The company opts to open-source its Java clustering technology.
Terracotta on Dec. 4 announced plans to open-source its Java clustering technology to accelerate adoption by developers using open-source frameworks.
Ari Zilka, founder and chief technology officer at San Francisco-based Terracotta, said the company will provide open-source products free of charge, while offering professional support under a commercial subscription. Terracottas drop-in clustering solution enables developers to give applications high availability without requiring any rewriting of applications, Zilka said.
"Terracotta seeks to deliver what we hope will become the embedded standard in clustering with our open- source offering," Zilka said.
The companys move to open source is backed by support from developers, partners and key OSS (open- source software) community members, including principal contributors to the Spring, Tomcat and Geronimo projects, Zilka said.
Terracotta has established a project steering committee featuring influential members from the Java OSS community, including Rod Johnson, chief executive of Interface21 and founder of the Spring framework project, and Jim Jagielski, CTO at Covalent and founder, developer and director of the Apache Software Foundation. Others who have agreed to help include Adrian Colyer, Spring contributor and CTO at Interface21; Filip Hanik, a committer on Apache Tomcat and key contributor for Apache Tribes; and Jeff Genender, CTO and chief architect of Savoir Technologies and active committer for Apache Geronimo.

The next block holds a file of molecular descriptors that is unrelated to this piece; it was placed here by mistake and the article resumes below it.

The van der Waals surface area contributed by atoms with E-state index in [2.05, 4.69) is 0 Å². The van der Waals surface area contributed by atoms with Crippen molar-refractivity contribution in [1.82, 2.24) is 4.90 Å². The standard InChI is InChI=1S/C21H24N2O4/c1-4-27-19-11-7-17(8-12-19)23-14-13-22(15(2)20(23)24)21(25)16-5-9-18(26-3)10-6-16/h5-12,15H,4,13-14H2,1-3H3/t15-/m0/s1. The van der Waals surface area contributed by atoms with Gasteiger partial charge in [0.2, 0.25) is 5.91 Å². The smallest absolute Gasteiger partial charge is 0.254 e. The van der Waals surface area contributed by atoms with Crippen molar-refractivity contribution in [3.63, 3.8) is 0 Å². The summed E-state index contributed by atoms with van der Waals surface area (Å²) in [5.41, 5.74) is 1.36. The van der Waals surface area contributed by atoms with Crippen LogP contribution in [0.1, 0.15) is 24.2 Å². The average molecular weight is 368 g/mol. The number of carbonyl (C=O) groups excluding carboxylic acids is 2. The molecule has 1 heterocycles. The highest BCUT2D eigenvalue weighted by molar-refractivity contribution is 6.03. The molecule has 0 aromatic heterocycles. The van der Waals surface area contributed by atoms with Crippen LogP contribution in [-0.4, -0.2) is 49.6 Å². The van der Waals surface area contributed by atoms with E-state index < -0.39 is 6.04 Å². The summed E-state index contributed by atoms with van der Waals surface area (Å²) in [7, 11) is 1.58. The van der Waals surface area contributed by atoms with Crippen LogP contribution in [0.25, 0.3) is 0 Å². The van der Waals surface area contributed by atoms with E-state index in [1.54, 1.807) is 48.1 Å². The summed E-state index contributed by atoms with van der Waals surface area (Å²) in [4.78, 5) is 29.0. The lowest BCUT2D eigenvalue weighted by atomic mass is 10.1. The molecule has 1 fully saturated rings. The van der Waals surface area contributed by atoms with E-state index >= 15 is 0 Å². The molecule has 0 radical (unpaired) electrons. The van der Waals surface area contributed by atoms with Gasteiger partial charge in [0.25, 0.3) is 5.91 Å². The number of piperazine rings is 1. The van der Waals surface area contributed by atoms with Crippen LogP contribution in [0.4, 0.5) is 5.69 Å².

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"Terracotta has very powerful clustering technology, and I am excited about their open sourcing, as I can clearly see the value to the community," said Hanik, in San Francisco, in a statement.
John Wegis, CTO at Ziff Davis Medias Game Group, also in San Francisco, said, "Ziff Davis Media chose Terracottas clustering technology to improve the performance of our Web-based gaming portal 1UP.com. It is a very nice addition to our existing open-source technology stack, and we are excited about being able to extend the clustering functionality in-house."
"The use of Java and open source is pervasive in financial services," said David Campbell, vice president of Goldman Sachs Principal Investment Area, also in San Francisco, in a statement. "Terracotta is now aligned with key open-source frameworks to become part of the new enterprise Java stack for production applications."
Meanwhile, Cameron Purdy, president of Tangosol, in Somerville, Mass., said, "Building a software business in the age of open-source software is extremely difficult unless you can show compelling value. For a highly technical solution such as Terracotta, the open-source model allows them to more readily communicate the necessary steps for integrating their software to potential customers, with the promise of a support revenue stream. I think that moving their product into open source is a wise move for Terracotta and wish them luck in their endeavor."
Tangosol, which provides data grid infrastructure software to enable businesses to predictably scale applications, announced its own arrangement with Interface21 and Johnson on Dec. 4.
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